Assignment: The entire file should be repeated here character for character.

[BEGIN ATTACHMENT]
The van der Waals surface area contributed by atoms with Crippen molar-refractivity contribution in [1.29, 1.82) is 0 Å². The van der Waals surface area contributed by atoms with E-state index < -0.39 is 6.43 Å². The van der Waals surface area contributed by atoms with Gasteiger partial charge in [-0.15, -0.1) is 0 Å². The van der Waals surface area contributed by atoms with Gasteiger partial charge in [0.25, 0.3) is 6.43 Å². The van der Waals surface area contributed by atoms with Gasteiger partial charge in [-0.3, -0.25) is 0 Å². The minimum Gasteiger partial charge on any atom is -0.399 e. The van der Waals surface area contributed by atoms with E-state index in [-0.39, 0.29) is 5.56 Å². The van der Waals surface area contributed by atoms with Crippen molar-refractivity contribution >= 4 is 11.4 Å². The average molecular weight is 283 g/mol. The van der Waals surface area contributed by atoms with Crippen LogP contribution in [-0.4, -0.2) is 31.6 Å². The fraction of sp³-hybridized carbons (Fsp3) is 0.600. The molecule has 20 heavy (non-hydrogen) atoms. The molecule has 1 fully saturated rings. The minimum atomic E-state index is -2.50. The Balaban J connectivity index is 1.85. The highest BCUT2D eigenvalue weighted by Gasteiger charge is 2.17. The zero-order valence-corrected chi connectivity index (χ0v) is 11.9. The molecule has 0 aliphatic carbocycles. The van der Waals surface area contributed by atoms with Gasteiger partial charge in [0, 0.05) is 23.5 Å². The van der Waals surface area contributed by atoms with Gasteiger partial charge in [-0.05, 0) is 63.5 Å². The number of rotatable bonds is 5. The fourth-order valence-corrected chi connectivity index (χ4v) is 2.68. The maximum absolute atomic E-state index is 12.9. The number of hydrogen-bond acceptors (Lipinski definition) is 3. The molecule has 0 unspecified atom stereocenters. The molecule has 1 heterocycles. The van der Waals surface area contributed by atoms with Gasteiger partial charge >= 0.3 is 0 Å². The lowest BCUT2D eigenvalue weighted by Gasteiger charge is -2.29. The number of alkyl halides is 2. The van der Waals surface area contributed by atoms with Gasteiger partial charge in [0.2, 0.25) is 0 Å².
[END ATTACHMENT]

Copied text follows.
The van der Waals surface area contributed by atoms with Crippen molar-refractivity contribution in [1.29, 1.82) is 0 Å². The van der Waals surface area contributed by atoms with E-state index < -0.39 is 6.43 Å². The van der Waals surface area contributed by atoms with Gasteiger partial charge in [-0.15, -0.1) is 0 Å². The van der Waals surface area contributed by atoms with Gasteiger partial charge in [0.25, 0.3) is 6.43 Å². The van der Waals surface area contributed by atoms with Gasteiger partial charge in [-0.3, -0.25) is 0 Å². The minimum Gasteiger partial charge on any atom is -0.399 e. The van der Waals surface area contributed by atoms with E-state index in [-0.39, 0.29) is 5.56 Å². The van der Waals surface area contributed by atoms with Crippen molar-refractivity contribution >= 4 is 11.4 Å². The average molecular weight is 283 g/mol. The van der Waals surface area contributed by atoms with Crippen LogP contribution in [-0.4, -0.2) is 31.6 Å². The fraction of sp³-hybridized carbons (Fsp3) is 0.600. The molecule has 20 heavy (non-hydrogen) atoms. The molecule has 1 fully saturated rings. The minimum atomic E-state index is -2.50. The Balaban J connectivity index is 1.85. The highest BCUT2D eigenvalue weighted by Gasteiger charge is 2.17. The zero-order valence-corrected chi connectivity index (χ0v) is 11.9. The molecule has 0 aliphatic carbocycles. The van der Waals surface area contributed by atoms with Gasteiger partial charge in [0, 0.05) is 23.5 Å². The van der Waals surface area contributed by atoms with Gasteiger partial charge in [-0.05, 0) is 63.5 Å². The number of rotatable bonds is 5. The fourth-order valence-corrected chi connectivity index (χ4v) is 2.68. The maximum absolute atomic E-state index is 12.9. The number of hydrogen-bond acceptors (Lipinski definition) is 3. The molecule has 0 unspecified atom stereocenters. The molecule has 1 heterocycles. The van der Waals surface area contributed by atoms with Gasteiger partial charge >= 0.3 is 0 Å². The lowest BCUT2D eigenvalue weighted by Gasteiger charge is -2.29. The number of alkyl halides is 2. The van der Waals surface area contributed by atoms with Gasteiger partial charge in [0.2, 0.25) is 0 Å².